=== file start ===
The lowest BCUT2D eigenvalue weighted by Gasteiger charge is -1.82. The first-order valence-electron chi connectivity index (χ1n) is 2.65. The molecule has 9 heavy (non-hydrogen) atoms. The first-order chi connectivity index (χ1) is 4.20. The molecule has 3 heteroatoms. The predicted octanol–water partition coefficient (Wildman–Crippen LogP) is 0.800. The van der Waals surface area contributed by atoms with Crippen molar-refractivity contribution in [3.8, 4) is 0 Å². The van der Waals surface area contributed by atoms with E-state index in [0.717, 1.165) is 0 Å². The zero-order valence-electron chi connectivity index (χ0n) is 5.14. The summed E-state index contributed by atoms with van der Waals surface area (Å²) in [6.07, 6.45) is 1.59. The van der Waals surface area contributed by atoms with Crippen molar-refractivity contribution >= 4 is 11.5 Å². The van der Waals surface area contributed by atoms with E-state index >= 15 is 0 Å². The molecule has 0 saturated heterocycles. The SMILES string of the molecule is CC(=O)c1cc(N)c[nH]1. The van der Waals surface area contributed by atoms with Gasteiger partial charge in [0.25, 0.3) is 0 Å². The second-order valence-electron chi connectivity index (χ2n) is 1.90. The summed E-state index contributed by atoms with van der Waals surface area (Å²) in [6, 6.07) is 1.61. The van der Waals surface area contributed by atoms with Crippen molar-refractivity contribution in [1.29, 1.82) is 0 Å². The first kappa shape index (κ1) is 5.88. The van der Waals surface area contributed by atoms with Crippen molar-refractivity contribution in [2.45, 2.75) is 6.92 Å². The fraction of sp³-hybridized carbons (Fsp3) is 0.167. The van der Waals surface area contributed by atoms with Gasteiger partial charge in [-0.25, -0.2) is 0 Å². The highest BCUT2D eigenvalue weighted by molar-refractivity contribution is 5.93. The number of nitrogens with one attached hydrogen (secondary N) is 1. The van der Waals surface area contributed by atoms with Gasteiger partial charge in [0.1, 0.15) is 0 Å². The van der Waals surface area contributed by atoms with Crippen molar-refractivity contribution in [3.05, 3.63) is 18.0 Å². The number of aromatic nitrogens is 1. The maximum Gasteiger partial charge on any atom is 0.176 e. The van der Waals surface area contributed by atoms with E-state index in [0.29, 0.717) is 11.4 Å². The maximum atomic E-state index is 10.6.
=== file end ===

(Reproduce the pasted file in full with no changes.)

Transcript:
The lowest BCUT2D eigenvalue weighted by Gasteiger charge is -1.82. The first-order valence-electron chi connectivity index (χ1n) is 2.65. The molecule has 9 heavy (non-hydrogen) atoms. The first-order chi connectivity index (χ1) is 4.20. The molecule has 3 heteroatoms. The predicted octanol–water partition coefficient (Wildman–Crippen LogP) is 0.800. The van der Waals surface area contributed by atoms with Crippen molar-refractivity contribution in [3.8, 4) is 0 Å². The van der Waals surface area contributed by atoms with E-state index in [0.717, 1.165) is 0 Å². The zero-order valence-electron chi connectivity index (χ0n) is 5.14. The summed E-state index contributed by atoms with van der Waals surface area (Å²) in [6.07, 6.45) is 1.59. The van der Waals surface area contributed by atoms with Crippen molar-refractivity contribution >= 4 is 11.5 Å². The van der Waals surface area contributed by atoms with E-state index >= 15 is 0 Å². The molecule has 0 saturated heterocycles. The SMILES string of the molecule is CC(=O)c1cc(N)c[nH]1. The van der Waals surface area contributed by atoms with Gasteiger partial charge in [0.25, 0.3) is 0 Å². The second-order valence-electron chi connectivity index (χ2n) is 1.90. The summed E-state index contributed by atoms with van der Waals surface area (Å²) in [6, 6.07) is 1.61. The van der Waals surface area contributed by atoms with Crippen molar-refractivity contribution in [1.29, 1.82) is 0 Å². The first kappa shape index (κ1) is 5.88. The van der Waals surface area contributed by atoms with Crippen molar-refractivity contribution in [2.45, 2.75) is 6.92 Å². The fraction of sp³-hybridized carbons (Fsp3) is 0.167. The van der Waals surface area contributed by atoms with Gasteiger partial charge in [-0.25, -0.2) is 0 Å². The highest BCUT2D eigenvalue weighted by molar-refractivity contribution is 5.93. The number of nitrogens with one attached hydrogen (secondary N) is 1. The van der Waals surface area contributed by atoms with Gasteiger partial charge in [0.1, 0.15) is 0 Å². The van der Waals surface area contributed by atoms with Crippen molar-refractivity contribution in [3.05, 3.63) is 18.0 Å². The number of aromatic nitrogens is 1. The maximum Gasteiger partial charge on any atom is 0.176 e. The van der Waals surface area contributed by atoms with E-state index in [0.29, 0.717) is 11.4 Å². The maximum atomic E-state index is 10.6.